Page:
- – Lee Hamilton, Congressman (D-IN) 1965-99, Former Chairman of the House Committee on Foreign Affairs, Former Chairman of the House Permanent Select Committee on Intelligence
- “The U.S. national security community, including leaders from the military, homeland security, and intelligence, understand that climate change is a national security threat. They’re not talking about whether or not it is occurring – it is. They’re talking about addressing the problem and protecting the American people. It’s time Washington does the same.”
- -Tom Ridge, Secretary of Homeland Security 2003-05, Governor (R-PA) 1995-2001
- “The combination of … [carbon] feedback loops together with growth in world population and use of energy is going to put us into a situation in which we have a number of national security issues that are going to come cascading down on us.”
- -R. James Woolsey, Director of Central Intelligence 1993-95
Secretary Shultz’s visit follows the recent launch of an open letter organized by PSA identifying climate change as a national security priority signed by 38 former high-ranking Republicans, Democrats, and Independents – including seventeen former Senators and Congress members, nine retired generals and admirals, both the Chair and Vice Chair of the 9/11 Commission, and Cabinet and Cabinet-level officials from the Nixon, Ford, Carter, Reagan, Bush (41), Clinton, and Bush (43) administrations.
SHULTZ: Thank you. I really feel privileged to come and talk with Hill staffers particularly on the subject of energy and national security. I’ve been here for a couple of days with colleagues from MIT and Stanford talking about energy game changes. And Susan Hockfield is here who was president of MIT, led the MIT Energy Initiative. Sally Benson is here who has run the Stanford energy effort. Tom Stephenson is here who’s my partner in the Shultz-Stephenson Task Force and Jeremy Carl, just so we have our team and we’ve been here in Washington talking about game changers in the field of energy.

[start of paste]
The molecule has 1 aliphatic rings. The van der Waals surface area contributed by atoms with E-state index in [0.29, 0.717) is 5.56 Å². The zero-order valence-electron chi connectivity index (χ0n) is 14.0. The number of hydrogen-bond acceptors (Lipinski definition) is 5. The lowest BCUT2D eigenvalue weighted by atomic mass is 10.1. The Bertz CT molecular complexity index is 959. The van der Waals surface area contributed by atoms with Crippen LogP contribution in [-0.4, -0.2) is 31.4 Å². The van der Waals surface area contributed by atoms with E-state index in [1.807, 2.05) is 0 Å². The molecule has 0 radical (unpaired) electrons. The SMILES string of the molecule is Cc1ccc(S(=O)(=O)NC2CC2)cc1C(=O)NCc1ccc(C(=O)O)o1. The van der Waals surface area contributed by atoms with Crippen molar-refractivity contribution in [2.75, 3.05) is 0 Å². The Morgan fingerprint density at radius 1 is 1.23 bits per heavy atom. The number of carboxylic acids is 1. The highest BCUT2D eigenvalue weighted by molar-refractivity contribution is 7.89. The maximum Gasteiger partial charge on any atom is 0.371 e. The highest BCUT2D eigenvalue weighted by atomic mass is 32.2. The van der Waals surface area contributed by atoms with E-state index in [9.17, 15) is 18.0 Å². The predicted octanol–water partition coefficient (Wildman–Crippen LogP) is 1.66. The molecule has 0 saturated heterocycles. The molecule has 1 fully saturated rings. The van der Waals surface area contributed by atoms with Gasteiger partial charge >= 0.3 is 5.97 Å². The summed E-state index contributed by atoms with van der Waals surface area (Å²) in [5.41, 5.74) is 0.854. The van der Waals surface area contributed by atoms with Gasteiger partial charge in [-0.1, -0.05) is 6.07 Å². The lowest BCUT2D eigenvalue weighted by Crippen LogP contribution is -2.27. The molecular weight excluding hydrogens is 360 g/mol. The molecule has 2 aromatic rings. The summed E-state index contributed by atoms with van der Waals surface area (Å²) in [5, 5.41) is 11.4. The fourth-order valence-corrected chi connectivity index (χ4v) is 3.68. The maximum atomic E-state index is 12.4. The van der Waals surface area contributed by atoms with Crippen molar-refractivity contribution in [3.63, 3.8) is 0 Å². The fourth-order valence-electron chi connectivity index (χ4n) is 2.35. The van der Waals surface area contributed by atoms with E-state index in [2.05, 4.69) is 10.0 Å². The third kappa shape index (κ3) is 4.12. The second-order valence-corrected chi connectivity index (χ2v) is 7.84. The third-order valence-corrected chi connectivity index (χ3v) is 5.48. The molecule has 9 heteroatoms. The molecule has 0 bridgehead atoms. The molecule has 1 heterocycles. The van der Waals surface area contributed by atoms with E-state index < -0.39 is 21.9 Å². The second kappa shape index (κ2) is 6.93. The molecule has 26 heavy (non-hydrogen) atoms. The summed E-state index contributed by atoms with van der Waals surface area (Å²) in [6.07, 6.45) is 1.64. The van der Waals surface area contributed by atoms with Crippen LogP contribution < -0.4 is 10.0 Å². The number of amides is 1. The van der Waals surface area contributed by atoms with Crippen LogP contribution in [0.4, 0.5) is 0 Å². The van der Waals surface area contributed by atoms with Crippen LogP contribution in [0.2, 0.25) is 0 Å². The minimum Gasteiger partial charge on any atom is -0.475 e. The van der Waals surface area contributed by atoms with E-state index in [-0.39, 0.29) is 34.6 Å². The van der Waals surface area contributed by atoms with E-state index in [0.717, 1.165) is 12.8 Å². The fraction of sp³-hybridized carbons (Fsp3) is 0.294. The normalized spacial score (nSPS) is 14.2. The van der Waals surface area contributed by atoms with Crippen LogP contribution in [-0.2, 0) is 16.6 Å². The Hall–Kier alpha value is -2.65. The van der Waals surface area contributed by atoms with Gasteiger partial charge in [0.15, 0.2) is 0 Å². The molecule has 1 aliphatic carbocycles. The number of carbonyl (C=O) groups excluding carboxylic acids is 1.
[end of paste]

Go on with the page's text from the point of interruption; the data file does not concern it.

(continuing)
I believe, and I think there’s a very good case to be made, that we here in the United States are on the cusp of a true revolution in the field of energy, and if we can capitalize on these opportunities we’ll have a much better energy future from the standpoint of our national defense, from the standpoint of our economy, and from the standpoint of our environment (inaudible 00:01:26) so let me get at that a little bit by giving you two stories.
Story one way back in 1969. I’m secretary of labor. And for some reason the president makes me chairman of a cabinet task force on the oil import program. President Eisenhower thought that if we imported more than 20% of the oil we used, we were asking for trouble in national security terms and you could see if you analyzed the situation that that was going to be a very hard thing to hope. So we made a report, and we said the problem — national security problem is not so much a military attack as it is turmoil in the Israeli-Arab situation that will cause (inaudible 00:02:24) we ought to get prepared. We ought to have a repository for oil that we could use in an emergency. We should limit our supplies from that part of the world and so on. President patted me on the head, said nice report, it was published, there were hearings in several congressional committees. People were interested but nothing was done. So a few years later I’m secretary of the treasury. There’s no energy department. And on comes the Arab oil boycott. I said to myself, you know, President Eisenhower had a point, because it was directly cutting off supply from the national security standpoint. At that time (inaudible 00:03:10) generated a lot of electricity by oil. So Christmas lights were doused. President requested, and it happened, that gas stations closed on Saturday afternoon and Sunday, that would restrict driving. And so it messed up our national security. It messed up our (inaudible 00:03:33). And I remember it specifically. I also remember that people came in and said look here are alternative ways of producing something in the energy field that might work. They looked interesting, but I could see they were a long way from any possible realization. So I learned from this. I learned that it’s very hard to get a decision on a strategic issue on the basis of analytics alone. Something has to happen for people to do something. I learned that when the price of oil went back down, all interest in alternatives disappeared. So that can happen.